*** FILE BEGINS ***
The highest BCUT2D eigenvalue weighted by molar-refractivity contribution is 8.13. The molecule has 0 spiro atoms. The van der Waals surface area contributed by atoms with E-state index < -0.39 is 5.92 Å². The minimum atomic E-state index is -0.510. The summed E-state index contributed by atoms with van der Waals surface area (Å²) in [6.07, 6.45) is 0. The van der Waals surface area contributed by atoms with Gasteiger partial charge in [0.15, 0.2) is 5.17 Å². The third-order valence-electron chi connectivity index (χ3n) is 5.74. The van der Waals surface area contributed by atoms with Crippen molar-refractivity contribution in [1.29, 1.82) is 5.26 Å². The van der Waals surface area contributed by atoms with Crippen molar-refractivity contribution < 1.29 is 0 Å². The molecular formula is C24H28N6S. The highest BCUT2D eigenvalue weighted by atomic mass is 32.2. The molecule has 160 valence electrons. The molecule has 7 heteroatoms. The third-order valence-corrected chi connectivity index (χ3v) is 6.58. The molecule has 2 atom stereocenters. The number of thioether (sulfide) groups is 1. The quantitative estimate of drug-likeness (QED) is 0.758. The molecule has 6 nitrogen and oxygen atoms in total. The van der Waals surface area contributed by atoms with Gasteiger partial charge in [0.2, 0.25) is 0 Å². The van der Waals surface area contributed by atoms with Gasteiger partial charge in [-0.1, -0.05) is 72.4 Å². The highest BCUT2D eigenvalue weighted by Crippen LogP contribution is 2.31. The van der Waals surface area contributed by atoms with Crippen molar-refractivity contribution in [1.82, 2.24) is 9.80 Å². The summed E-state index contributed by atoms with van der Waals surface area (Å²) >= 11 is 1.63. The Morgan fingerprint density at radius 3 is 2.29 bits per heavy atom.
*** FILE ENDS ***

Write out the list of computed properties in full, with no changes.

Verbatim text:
The highest BCUT2D eigenvalue weighted by molar-refractivity contribution is 8.13. The molecule has 0 spiro atoms. The van der Waals surface area contributed by atoms with E-state index < -0.39 is 5.92 Å². The minimum atomic E-state index is -0.510. The summed E-state index contributed by atoms with van der Waals surface area (Å²) in [6.07, 6.45) is 0. The van der Waals surface area contributed by atoms with Gasteiger partial charge in [0.15, 0.2) is 5.17 Å². The third-order valence-electron chi connectivity index (χ3n) is 5.74. The van der Waals surface area contributed by atoms with Crippen molar-refractivity contribution in [1.29, 1.82) is 5.26 Å². The van der Waals surface area contributed by atoms with Crippen molar-refractivity contribution < 1.29 is 0 Å². The molecular formula is C24H28N6S. The highest BCUT2D eigenvalue weighted by atomic mass is 32.2. The molecule has 160 valence electrons. The molecule has 7 heteroatoms. The third-order valence-corrected chi connectivity index (χ3v) is 6.58. The molecule has 2 atom stereocenters. The number of thioether (sulfide) groups is 1. The quantitative estimate of drug-likeness (QED) is 0.758. The molecule has 6 nitrogen and oxygen atoms in total. The van der Waals surface area contributed by atoms with Gasteiger partial charge in [0.2, 0.25) is 0 Å². The van der Waals surface area contributed by atoms with Gasteiger partial charge in [-0.1, -0.05) is 72.4 Å². The highest BCUT2D eigenvalue weighted by Crippen LogP contribution is 2.31. The van der Waals surface area contributed by atoms with Crippen molar-refractivity contribution in [1.82, 2.24) is 9.80 Å². The summed E-state index contributed by atoms with van der Waals surface area (Å²) >= 11 is 1.63. The Morgan fingerprint density at radius 3 is 2.29 bits per heavy atom.